Like those who have gone before us, we may think we—rather than Christ—can determine what is good. We, as church communities, commit the same error the Israelites made in 1 Sam 8. We reject Jesus as king and appoint for ourselves new “kings” to do the work that we are called to do ourselves. Even when we choose a leader based on their heart, like David, we discover that seemingly gentle and humble people are capable of committing such heinous acts as sexual abuse (1 Sam 16:7, cf. Matt 11:29). When news breaks that one of our “sages in the way of Jesus had been a serial sexual abuser,”32 we must turn to the story of David, who used his power to take what was not rightfully his. Over and over, no matter how many “good” things an individual does, across time and culture, humanity demonstrates that “all have sinned” (Rom 3:23). Nevertheless, we hand other broken, human agents exceptional power by giving them our blind trust. We go where we are sent, following their instructions and never doubting their motivations. We assist them in covering up their sins to “protect” God’s reputation.

God does not need his reputation protected. He included all the horrible things his followers did in the Bible! The story of David and Bathsheba is not about being more modest, or about exhorting the weak to resist the strong, or about maintaining the illusion of a religious leader’s perfection. It is to remind us that even someone after God’s own heart, someone who seemingly did everything right, was not immune from the sins of humanity. It reminds us of our own sins, our own lust for power and significance. This story should lead us to the cross.

If we truly want to cultivate a culture in our church where women and men thrive as equals, we must stop blaming victims. We must listen when someone comes forward, believe that they are acting in good faith, and investigate. No matter how we perceive the accused, we must not dismiss charges flippantly. We need to hold people accountable for their own actions, instead of expecting women to take responsibility for the purity of the men around them. We need to stop cruel speculation of Bathsheba, which signals to victims, and potential victims, that the church is not a safe place.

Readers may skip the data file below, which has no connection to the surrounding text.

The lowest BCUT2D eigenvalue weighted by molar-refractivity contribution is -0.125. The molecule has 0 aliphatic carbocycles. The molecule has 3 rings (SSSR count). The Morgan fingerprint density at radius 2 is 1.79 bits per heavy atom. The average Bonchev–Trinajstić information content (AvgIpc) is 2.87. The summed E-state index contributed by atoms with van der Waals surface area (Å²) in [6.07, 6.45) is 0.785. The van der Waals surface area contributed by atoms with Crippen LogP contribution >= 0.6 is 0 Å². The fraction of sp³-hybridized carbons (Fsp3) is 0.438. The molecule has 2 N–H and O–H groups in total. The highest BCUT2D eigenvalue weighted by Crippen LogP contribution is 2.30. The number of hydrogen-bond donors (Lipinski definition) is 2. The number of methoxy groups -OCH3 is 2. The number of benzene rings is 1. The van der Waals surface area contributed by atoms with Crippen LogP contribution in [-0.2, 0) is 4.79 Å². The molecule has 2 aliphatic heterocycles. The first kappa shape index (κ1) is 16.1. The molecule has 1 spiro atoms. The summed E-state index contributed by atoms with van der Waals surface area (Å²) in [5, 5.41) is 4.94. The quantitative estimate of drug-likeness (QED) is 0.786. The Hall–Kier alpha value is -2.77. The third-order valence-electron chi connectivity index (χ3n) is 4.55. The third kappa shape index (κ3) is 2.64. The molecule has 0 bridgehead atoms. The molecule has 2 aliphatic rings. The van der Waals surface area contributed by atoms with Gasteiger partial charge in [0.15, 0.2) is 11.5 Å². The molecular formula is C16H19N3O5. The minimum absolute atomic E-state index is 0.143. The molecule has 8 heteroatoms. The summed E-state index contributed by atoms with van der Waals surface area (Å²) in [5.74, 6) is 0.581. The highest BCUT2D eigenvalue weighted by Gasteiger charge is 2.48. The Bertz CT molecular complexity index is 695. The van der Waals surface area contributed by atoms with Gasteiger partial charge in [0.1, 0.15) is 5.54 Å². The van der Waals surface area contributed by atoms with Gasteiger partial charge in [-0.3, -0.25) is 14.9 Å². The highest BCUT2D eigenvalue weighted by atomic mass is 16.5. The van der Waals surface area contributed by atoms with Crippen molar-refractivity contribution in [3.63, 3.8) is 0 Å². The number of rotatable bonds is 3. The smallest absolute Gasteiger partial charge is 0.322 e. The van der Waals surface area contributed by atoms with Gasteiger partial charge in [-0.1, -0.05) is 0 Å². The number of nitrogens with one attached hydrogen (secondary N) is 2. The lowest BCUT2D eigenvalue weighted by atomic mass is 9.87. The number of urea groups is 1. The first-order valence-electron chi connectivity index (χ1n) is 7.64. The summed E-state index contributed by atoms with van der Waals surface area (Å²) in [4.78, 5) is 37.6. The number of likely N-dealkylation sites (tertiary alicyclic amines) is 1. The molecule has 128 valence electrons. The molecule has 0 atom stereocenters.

Finally, we must stop demanding and expecting perfection from our leaders, which creates pressure to cover up every error. No one is without temptation, brokenness, and sin. Rather than attempting to hide these things, we must bring to light our own community’s frailty and transgressions. We must proclaim from the housetops that we are sinners and need a Savior. We must shout it from the rooftops that we all need Jesus, and he alone is our king.


1. Unless otherwise noted, all biblical passages referenced employ the 1995 NASB. A “literal” translation is best for making clear certain aspects of this article that are based on details of Hebrew wording.

2. Jamin Goggin and Kyle Strobel, The Way of the Dragon or the Way of the Lamb (Thomas Nelson, 2021) 143.

3. Russell Moore, “This is the Southern Baptist Apocalypse,” CT (May 22, 2022).

4. See Goggin and Strobel, The Way of the Dragon or the Way of the Lamb; Erik Petrik, The Rise and Fall of Mars Hill, CT, podcast audio (June 2021),; Jennifer McKinney, “Sects and Gender: Reaction and Resistance to Cultural Change,” Priscilla Papers 29/4 (Autumn 2015) 15–25; Scot McKnight and Laura Barringer, A Church Called Tov: Forming a Goodness Culture That Resists Abuses of Power and Promotes Healing (Tyndale Momentum, 2020).